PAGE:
Sen. Raptakis applauds plan to send mail ballot applications to every RI voter, but says it won’t survive legal challenge
State Senator suggests that with USPS threatening to endanger effectiveness of mail ballots, Secretary of State should focus on encouraging early in-person voting
STATE HOUSE – On the day that Rhode Island Secretary of State proclaimed she was going to send out mail ballot applications to every Rhode Islander without legislative approval, Colorado’s Secretary of State raised alarms about a postcard sent to voters across the country by the U.S. Postal Service that contained misleading information about voting by mail.
Sen. Leonidas Raptakis (D-Dist 33, Coventry, East Greenwich, West Greenwich) said that while Secretary of State Nellie Gorbea’s intent is admirable, good intentions don’t give her the right to assume she has the authority to make law. That is the General Assembly’s responsibility and while it is unfortunate that the bill that would have required sending a mail ballot application to every Rhode Islander for the general election did not pass, it does not allow the state’s top election official to pretend the law allows her to do it.
At the same time, Raptakis said the disturbing actions of the USPS in trying to muddy the waters about the mail-in voting process, should have Secretary Gorbea focusing on encouraging people to take advantage of early voting opportunities that allow Rhode Island voters to cast an “emergency” ballot in-person at their City or Town Hall in the twenty days before the November 3 election. (That early, in-person voting will begin on October 14.)
“I appreciate Secretary of State Gorbea’s desire to give Rhode Island voters all the options they need to safely cast a ballot this November, but this has the appearance of a grandstanding play that could end up causing more confusion if the Secretary’s plan doesn’t survive the inevitable legal challenge,” said Raptakis. “Given the statements of Colorado’s Secretary of State, I fear the U.S. Postal Service may not be a reliable honest broker in effectively and efficiently processing mail-in ballots. Given that reality, Secretary Gorbea should be focused on what can be legally be done to make sure our citizens vote in November and that means focusing on getting people to vote early, as the law allows.”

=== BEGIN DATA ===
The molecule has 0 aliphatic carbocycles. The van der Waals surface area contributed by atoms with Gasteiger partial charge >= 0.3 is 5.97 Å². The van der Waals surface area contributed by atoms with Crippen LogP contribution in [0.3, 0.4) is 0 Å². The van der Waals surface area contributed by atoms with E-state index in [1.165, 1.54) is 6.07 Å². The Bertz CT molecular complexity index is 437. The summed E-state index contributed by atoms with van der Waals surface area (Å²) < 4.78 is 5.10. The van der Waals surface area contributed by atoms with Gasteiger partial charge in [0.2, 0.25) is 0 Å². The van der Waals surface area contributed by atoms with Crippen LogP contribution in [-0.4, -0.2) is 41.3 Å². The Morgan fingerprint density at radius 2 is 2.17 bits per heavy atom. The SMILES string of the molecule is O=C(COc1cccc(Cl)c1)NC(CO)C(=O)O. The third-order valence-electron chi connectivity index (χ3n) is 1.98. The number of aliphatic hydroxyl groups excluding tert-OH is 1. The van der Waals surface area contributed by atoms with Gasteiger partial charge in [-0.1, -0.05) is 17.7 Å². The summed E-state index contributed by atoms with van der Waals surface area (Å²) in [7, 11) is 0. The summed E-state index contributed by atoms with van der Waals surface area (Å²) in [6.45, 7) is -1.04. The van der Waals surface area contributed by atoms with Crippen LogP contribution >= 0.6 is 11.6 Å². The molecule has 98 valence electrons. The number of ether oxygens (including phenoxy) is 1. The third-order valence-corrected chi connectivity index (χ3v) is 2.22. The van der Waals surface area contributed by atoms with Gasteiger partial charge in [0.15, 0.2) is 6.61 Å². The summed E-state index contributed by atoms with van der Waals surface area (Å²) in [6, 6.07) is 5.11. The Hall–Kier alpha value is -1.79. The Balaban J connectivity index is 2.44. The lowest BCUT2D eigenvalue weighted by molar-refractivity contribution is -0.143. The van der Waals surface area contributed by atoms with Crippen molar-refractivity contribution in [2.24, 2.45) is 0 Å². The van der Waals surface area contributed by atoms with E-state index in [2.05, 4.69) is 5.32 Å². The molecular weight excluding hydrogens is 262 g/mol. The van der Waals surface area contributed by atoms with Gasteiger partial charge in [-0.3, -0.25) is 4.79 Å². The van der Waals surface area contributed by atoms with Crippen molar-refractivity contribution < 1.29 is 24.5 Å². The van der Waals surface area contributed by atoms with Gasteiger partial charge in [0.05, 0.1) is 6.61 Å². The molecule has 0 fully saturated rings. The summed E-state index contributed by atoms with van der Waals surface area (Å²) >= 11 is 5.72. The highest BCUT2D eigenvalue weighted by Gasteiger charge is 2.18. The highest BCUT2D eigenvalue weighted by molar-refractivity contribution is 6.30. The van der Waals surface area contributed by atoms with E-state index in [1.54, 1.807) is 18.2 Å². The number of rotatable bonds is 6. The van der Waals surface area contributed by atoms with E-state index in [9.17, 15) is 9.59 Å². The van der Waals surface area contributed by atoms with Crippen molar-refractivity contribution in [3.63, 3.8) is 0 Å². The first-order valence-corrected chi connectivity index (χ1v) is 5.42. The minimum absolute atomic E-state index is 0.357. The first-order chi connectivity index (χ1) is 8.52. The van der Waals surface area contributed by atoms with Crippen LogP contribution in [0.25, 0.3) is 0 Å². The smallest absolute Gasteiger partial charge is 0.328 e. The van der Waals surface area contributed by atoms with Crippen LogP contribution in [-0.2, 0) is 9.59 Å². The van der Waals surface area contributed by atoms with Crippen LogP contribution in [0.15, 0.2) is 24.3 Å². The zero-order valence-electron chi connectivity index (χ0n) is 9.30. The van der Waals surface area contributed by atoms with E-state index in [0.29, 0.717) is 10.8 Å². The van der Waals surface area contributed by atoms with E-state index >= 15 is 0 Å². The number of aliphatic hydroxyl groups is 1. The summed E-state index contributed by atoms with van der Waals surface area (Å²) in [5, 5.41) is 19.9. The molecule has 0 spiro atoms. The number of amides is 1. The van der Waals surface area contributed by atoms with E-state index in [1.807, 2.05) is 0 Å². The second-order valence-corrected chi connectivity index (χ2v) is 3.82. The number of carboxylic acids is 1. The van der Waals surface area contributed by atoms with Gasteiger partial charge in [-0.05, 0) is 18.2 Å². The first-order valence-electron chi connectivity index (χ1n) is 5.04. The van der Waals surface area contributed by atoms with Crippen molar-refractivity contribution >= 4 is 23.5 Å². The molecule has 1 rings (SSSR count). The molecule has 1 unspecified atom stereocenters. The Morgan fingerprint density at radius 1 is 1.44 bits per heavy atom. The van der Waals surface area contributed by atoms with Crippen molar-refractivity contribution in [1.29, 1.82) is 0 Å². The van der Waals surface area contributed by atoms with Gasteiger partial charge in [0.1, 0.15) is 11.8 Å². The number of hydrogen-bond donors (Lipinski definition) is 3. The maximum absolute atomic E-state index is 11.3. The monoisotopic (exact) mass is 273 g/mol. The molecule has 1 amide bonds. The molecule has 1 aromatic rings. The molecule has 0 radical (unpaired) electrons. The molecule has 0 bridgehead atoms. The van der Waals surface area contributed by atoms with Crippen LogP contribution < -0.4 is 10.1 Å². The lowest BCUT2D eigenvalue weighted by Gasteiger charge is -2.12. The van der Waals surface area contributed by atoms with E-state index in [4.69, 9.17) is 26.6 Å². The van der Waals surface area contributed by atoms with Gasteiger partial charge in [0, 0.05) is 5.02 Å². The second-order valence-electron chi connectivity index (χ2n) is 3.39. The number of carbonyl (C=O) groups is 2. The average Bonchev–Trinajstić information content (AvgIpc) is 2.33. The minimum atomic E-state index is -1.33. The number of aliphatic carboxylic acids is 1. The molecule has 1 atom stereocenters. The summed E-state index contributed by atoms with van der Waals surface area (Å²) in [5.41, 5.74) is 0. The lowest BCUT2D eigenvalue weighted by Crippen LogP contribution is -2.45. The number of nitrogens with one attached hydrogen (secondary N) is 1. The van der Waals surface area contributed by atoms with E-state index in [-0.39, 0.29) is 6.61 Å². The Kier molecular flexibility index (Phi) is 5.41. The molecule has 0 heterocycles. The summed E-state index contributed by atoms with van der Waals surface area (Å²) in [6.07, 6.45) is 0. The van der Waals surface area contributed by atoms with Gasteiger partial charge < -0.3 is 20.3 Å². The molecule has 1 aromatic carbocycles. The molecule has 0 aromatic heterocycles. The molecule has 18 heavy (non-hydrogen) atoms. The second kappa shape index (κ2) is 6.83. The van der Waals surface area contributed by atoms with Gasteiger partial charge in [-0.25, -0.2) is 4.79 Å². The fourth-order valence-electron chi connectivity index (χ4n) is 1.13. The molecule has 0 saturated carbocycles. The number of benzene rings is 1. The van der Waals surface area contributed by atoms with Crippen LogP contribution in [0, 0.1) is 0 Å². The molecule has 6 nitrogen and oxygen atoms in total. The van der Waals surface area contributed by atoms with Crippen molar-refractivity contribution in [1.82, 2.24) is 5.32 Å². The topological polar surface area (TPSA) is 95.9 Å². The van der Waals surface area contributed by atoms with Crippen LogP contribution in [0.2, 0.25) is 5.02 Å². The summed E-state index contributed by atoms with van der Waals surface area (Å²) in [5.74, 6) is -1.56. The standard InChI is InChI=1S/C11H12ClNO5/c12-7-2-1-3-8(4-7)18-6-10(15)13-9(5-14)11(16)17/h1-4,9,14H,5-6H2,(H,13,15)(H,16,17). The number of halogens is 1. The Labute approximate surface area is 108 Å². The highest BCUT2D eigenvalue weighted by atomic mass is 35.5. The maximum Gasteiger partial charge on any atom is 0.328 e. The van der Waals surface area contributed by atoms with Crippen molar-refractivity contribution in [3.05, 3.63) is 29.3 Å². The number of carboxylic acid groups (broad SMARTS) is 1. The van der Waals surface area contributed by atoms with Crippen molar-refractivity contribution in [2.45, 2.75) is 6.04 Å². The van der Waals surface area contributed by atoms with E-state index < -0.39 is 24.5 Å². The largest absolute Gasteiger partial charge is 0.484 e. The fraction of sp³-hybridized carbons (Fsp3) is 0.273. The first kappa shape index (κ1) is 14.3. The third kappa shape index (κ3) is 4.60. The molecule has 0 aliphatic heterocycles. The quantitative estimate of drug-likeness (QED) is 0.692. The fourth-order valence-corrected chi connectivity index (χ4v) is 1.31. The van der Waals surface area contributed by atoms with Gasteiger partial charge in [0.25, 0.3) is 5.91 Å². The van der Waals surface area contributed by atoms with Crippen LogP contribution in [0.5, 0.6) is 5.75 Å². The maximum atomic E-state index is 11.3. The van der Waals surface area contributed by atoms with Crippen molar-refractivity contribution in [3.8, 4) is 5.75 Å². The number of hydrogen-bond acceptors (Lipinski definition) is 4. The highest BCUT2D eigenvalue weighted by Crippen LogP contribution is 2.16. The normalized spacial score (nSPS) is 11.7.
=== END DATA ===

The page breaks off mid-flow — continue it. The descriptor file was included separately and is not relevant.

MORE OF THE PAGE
Senator Raptakis notes the importance of voting and that voting does not necessarily mean electing a particular person to office.
“Voting is too important for the process to hinder anyone’s ability to cast a ballot. When voting, the public not only selects candidates to assume office, but crucial votes are also cast for ballot referendums, bonding, budgets, and various other items with significant financial implications. We must make voting accessible for everyone,” said Raptakis.
Late Friday, Colorado Secretary of State Jena Griswold took to Twitter to call out a postcard sent to voters last week by the USPS that advised them to “mail your ballot at least 7 days before Election Day.” That recommendation was made despite the fact that local election officials in many states are advising voters to mail them back much sooner. Griswold tweeted, “Confusing voters about mail ballots in the middle of a pandemic is unacceptable. It can undermine confidence in the election & suppress votes.”
Raptakis said he doubts Secretary Gorbea’s move to send mail ballot applications to every voter in the state will survive a court challenge, noting that in making the announcement, Gorbea only had one member of the Board of Elections taking part in the press conference announcing her plan. And instead of citing the statute she felt gave her the authority to essentially enact a new law, she later sent out a press spokesperson to insist that “no change in the law is necessary to send out applications.”
“If no change in the law is necessary, why didn’t Secretary Gorbea take that stance from the beginning, instead of having a Task Force call for legislative solutions in July that included sending out mail ballot applications to every Rhode Island voter?” asked Raptakis. “Why did her own press release announcing those Task Force findings say she was “reaching out to the General Assembly and Governor Gina Raimondo” to enact these plans and why did she decry the Senate’s failure to pass the bill that was approved by the House and not tell us then that she was going to declare herself a law-maker,” concluded Senator Raptakis
Secretary of State Gorbea’s July 9, 2020 press release on findings of elections Task Force:
Story on Colorado Secretary of State’s response to USPS postcard to voters:
For more information, contact:
Andrew Caruolo, Publicist
State House Room 20
Providence, RI 02903